The removal of thousands of cubic yards of contaminated soil from the west end of Bingham Creek is part of a large-scale testing project, not a cover-up, Kennecott officials said Tuesday.
Crews from Envirocon, a Montana environmental reclamation contractor, have been scraping the earth in and around the creek bed for almost two weeks, prompting questions from state health officials and nearby residents.Stung by insinuations that the work appeared to be an attempt to remove evidence of contamination ahead of an investigation, Kennecott officials invited reporters to tour the site Tuesday afternoon and decide for themselves.
Kennecott spokesman Gregory H. Boyce said the mining company is merely trying to find out how long it might take and how much it might cost to clean up the contaminated creek bed.
"What you're looking at," Boyce said, pointing to a 300-yard-long segment of the creek that had been scoured clean, "is a test program to answer those questions."
While emphasizing that Kennecott does not accept responsibility for the contamination, Boyce said the mining company is as interested as all other affected property owners in resolving the possible health hazard. The first three miles of the 11-mile-long creek are on Kennecott land.
Bingham Creek became a major health issue in the Salt Lake Valley on Oct. 4 when state environmental health officials disclosed that it was heavily contaminated with lead, arsenic and other toxic substances.
Some samples taken from the usually dry creek bed revealed lead levels as high as 30,500 parts per million, which is 30,000 ppm higher than what the Environmental Protection Agency deems acceptable and at least five times higher than the average concentrations at Sharon Steel.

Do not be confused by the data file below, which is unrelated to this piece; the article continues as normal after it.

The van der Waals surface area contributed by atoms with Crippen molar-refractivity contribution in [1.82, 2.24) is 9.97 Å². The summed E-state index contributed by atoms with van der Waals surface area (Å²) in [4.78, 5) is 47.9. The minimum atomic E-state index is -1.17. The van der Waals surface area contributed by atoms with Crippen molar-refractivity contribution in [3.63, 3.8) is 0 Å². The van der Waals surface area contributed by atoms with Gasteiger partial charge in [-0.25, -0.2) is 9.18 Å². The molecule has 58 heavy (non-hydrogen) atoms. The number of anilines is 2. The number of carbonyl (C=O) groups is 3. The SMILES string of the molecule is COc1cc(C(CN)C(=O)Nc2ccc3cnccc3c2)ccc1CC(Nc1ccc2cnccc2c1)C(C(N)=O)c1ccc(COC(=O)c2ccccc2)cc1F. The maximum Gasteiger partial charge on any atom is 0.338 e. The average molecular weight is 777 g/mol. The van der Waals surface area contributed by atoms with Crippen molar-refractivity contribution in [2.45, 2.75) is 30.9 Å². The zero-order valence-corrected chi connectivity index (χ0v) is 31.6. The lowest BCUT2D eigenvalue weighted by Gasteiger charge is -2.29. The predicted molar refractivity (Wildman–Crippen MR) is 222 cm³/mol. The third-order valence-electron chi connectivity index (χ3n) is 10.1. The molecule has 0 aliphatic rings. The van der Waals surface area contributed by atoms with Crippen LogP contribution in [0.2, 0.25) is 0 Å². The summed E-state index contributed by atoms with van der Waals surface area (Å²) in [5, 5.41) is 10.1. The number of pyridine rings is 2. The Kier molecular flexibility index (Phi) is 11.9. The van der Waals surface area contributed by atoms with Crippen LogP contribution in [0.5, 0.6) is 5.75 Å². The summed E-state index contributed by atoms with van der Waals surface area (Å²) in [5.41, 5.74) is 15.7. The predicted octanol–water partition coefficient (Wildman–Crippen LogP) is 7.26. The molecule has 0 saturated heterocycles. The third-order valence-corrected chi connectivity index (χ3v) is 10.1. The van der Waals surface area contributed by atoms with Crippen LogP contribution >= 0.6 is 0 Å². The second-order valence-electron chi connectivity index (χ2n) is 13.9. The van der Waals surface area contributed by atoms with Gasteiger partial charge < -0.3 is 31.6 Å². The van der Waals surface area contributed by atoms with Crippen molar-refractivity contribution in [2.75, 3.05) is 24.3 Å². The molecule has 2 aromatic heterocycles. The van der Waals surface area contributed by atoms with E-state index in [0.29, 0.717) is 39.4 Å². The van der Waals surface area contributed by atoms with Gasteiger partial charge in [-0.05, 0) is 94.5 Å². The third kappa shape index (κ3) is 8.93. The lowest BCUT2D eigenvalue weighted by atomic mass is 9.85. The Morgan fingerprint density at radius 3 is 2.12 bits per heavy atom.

Subsequent blood tests administered to 165 children and four adults who live along the creek indicated no immediate health threat, but most experts agreed that the contaminants will eventually have to be removed.
The EPA has announced that it will be collecting additional soil samples from residential areas Dec. 10-21 to assess the extent of contamination and define possible remedies. The Jordan View Estate subdivision and other densely populated neighborhoods have been targeted by the EPA for the additional tests.
Utah Environmental Health Director Kenneth Alkema told reporters that the state was aware of Kennecott's plans to conduct its own tests. However, he said state officials were not apprised of the scope of those tests.
During the past two weeks, Kennecott's contractor has removed more than 7,000 cubic yards of earth from the 300-yard-long segment of the creek. The huge mounds of material have been stockpiled and covered on the site, which is adjacent to the Trans-Jordan Landfill.
"Historical records indicate that more than two dozen lead mines and lead mills operated in Bingham Canyon beginning in 1874 and evidently discharged their tailings into the creek," Boyce said. "None of these lead mines or milling operations were or are related to Kennecott, and none still operates today."
Boyce said Kennecott is a victim of the contamination, "like everybody else," and that it has an interest in finding out how best to remove the contamination. "It's ludicrous to suggest that we might be trying to clean up an 11-mile-long creek through residential areas without anyone knowing about it. Everything is being done on our own property, with state knowledge and in open view."